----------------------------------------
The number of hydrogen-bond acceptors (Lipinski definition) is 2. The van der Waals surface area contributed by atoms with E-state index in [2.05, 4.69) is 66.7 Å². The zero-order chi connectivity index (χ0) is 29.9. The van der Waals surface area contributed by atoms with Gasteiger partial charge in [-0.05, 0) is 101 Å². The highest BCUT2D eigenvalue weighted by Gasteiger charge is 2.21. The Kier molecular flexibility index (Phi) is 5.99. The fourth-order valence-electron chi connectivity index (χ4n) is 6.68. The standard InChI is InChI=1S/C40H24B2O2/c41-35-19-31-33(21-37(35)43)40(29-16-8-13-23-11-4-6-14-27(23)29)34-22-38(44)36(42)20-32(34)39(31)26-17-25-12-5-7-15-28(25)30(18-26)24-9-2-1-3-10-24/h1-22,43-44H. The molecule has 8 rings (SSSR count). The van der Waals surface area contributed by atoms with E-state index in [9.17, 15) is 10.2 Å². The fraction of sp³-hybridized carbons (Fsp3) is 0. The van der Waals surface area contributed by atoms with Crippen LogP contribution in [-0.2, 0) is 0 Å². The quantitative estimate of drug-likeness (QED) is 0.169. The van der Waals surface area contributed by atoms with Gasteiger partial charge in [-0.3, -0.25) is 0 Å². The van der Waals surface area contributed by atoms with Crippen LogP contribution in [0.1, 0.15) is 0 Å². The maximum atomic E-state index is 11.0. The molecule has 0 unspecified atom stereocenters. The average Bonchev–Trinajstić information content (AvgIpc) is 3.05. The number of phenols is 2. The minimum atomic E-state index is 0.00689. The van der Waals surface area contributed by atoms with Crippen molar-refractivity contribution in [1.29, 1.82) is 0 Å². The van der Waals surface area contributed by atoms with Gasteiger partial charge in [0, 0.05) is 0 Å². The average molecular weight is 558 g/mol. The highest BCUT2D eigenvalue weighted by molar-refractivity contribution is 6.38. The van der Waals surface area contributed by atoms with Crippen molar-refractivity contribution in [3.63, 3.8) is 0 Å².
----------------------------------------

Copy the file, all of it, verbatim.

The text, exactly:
The number of hydrogen-bond acceptors (Lipinski definition) is 2. The van der Waals surface area contributed by atoms with E-state index in [2.05, 4.69) is 66.7 Å². The zero-order chi connectivity index (χ0) is 29.9. The van der Waals surface area contributed by atoms with Gasteiger partial charge in [-0.05, 0) is 101 Å². The highest BCUT2D eigenvalue weighted by Gasteiger charge is 2.21. The Kier molecular flexibility index (Phi) is 5.99. The fourth-order valence-electron chi connectivity index (χ4n) is 6.68. The standard InChI is InChI=1S/C40H24B2O2/c41-35-19-31-33(21-37(35)43)40(29-16-8-13-23-11-4-6-14-27(23)29)34-22-38(44)36(42)20-32(34)39(31)26-17-25-12-5-7-15-28(25)30(18-26)24-9-2-1-3-10-24/h1-22,43-44H. The molecule has 8 rings (SSSR count). The van der Waals surface area contributed by atoms with E-state index in [9.17, 15) is 10.2 Å². The fraction of sp³-hybridized carbons (Fsp3) is 0. The van der Waals surface area contributed by atoms with Crippen LogP contribution in [-0.2, 0) is 0 Å². The quantitative estimate of drug-likeness (QED) is 0.169. The van der Waals surface area contributed by atoms with Gasteiger partial charge in [-0.3, -0.25) is 0 Å². The van der Waals surface area contributed by atoms with Crippen LogP contribution in [0.1, 0.15) is 0 Å². The maximum atomic E-state index is 11.0. The molecule has 0 unspecified atom stereocenters. The average Bonchev–Trinajstić information content (AvgIpc) is 3.05. The number of phenols is 2. The minimum atomic E-state index is 0.00689. The van der Waals surface area contributed by atoms with Crippen molar-refractivity contribution in [1.29, 1.82) is 0 Å². The van der Waals surface area contributed by atoms with Gasteiger partial charge in [0, 0.05) is 0 Å². The average molecular weight is 558 g/mol. The highest BCUT2D eigenvalue weighted by molar-refractivity contribution is 6.38. The van der Waals surface area contributed by atoms with Crippen molar-refractivity contribution in [3.63, 3.8) is 0 Å².